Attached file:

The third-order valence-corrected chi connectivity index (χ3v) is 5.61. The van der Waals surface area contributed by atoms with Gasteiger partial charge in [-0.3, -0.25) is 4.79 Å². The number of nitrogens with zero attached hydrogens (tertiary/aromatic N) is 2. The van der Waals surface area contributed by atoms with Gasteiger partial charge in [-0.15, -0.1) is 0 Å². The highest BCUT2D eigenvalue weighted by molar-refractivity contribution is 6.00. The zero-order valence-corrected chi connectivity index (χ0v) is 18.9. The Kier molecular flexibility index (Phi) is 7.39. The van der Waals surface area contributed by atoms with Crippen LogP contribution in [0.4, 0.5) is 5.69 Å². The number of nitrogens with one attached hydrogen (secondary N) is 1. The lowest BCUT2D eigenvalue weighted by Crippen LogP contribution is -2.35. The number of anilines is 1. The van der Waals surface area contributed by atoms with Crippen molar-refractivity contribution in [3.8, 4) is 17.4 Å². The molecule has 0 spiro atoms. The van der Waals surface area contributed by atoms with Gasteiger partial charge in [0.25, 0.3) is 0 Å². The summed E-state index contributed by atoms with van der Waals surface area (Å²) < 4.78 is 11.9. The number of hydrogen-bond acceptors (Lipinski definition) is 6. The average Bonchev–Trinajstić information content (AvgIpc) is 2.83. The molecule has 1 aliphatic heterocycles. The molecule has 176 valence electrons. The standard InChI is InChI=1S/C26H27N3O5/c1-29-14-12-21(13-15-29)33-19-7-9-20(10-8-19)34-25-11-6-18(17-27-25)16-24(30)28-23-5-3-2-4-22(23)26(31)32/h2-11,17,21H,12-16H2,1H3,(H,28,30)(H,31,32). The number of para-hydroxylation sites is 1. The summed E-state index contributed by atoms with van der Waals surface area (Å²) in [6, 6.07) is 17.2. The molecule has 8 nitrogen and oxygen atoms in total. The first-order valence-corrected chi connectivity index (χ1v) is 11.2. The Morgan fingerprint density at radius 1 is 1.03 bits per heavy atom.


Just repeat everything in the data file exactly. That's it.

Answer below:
The third-order valence-corrected chi connectivity index (χ3v) is 5.61. The van der Waals surface area contributed by atoms with Gasteiger partial charge in [-0.3, -0.25) is 4.79 Å². The number of nitrogens with zero attached hydrogens (tertiary/aromatic N) is 2. The van der Waals surface area contributed by atoms with Gasteiger partial charge in [-0.15, -0.1) is 0 Å². The highest BCUT2D eigenvalue weighted by molar-refractivity contribution is 6.00. The zero-order valence-corrected chi connectivity index (χ0v) is 18.9. The Kier molecular flexibility index (Phi) is 7.39. The van der Waals surface area contributed by atoms with Crippen LogP contribution in [0.4, 0.5) is 5.69 Å². The number of nitrogens with one attached hydrogen (secondary N) is 1. The lowest BCUT2D eigenvalue weighted by Crippen LogP contribution is -2.35. The number of anilines is 1. The van der Waals surface area contributed by atoms with Crippen molar-refractivity contribution in [3.8, 4) is 17.4 Å². The molecule has 0 spiro atoms. The van der Waals surface area contributed by atoms with Gasteiger partial charge in [0.25, 0.3) is 0 Å². The summed E-state index contributed by atoms with van der Waals surface area (Å²) < 4.78 is 11.9. The number of hydrogen-bond acceptors (Lipinski definition) is 6. The average Bonchev–Trinajstić information content (AvgIpc) is 2.83. The molecule has 1 aliphatic heterocycles. The molecule has 176 valence electrons. The standard InChI is InChI=1S/C26H27N3O5/c1-29-14-12-21(13-15-29)33-19-7-9-20(10-8-19)34-25-11-6-18(17-27-25)16-24(30)28-23-5-3-2-4-22(23)26(31)32/h2-11,17,21H,12-16H2,1H3,(H,28,30)(H,31,32). The number of para-hydroxylation sites is 1. The summed E-state index contributed by atoms with van der Waals surface area (Å²) in [6, 6.07) is 17.2. The molecule has 8 nitrogen and oxygen atoms in total. The first-order valence-corrected chi connectivity index (χ1v) is 11.2. The Morgan fingerprint density at radius 1 is 1.03 bits per heavy atom.